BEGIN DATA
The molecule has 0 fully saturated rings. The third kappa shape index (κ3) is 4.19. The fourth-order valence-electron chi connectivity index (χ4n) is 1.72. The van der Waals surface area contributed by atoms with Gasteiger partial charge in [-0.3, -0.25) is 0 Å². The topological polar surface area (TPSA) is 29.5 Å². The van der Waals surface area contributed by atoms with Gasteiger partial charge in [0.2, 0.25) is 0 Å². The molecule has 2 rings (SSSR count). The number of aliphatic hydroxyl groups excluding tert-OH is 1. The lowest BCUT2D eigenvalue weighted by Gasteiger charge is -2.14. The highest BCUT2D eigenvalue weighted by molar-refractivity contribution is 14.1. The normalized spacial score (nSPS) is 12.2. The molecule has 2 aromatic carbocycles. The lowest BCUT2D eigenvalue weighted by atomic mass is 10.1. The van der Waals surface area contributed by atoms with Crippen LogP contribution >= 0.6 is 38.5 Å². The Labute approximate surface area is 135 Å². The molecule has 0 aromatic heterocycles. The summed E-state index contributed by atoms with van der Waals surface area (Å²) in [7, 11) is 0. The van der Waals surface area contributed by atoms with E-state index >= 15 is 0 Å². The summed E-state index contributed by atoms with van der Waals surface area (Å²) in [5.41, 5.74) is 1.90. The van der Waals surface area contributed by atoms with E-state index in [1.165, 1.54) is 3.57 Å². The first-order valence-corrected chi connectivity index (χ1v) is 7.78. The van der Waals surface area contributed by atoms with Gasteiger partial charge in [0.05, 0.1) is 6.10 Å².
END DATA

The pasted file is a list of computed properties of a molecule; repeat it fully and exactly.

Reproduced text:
The molecule has 0 fully saturated rings. The third kappa shape index (κ3) is 4.19. The fourth-order valence-electron chi connectivity index (χ4n) is 1.72. The van der Waals surface area contributed by atoms with Gasteiger partial charge in [-0.3, -0.25) is 0 Å². The topological polar surface area (TPSA) is 29.5 Å². The van der Waals surface area contributed by atoms with Gasteiger partial charge in [0.2, 0.25) is 0 Å². The molecule has 2 rings (SSSR count). The number of aliphatic hydroxyl groups excluding tert-OH is 1. The lowest BCUT2D eigenvalue weighted by Gasteiger charge is -2.14. The highest BCUT2D eigenvalue weighted by molar-refractivity contribution is 14.1. The normalized spacial score (nSPS) is 12.2. The molecule has 2 aromatic carbocycles. The lowest BCUT2D eigenvalue weighted by atomic mass is 10.1. The van der Waals surface area contributed by atoms with Crippen LogP contribution >= 0.6 is 38.5 Å². The Labute approximate surface area is 135 Å². The molecule has 0 aromatic heterocycles. The summed E-state index contributed by atoms with van der Waals surface area (Å²) in [7, 11) is 0. The van der Waals surface area contributed by atoms with E-state index >= 15 is 0 Å². The summed E-state index contributed by atoms with van der Waals surface area (Å²) in [5.41, 5.74) is 1.90. The van der Waals surface area contributed by atoms with E-state index in [1.165, 1.54) is 3.57 Å². The first-order valence-corrected chi connectivity index (χ1v) is 7.78. The van der Waals surface area contributed by atoms with Gasteiger partial charge in [0.05, 0.1) is 6.10 Å².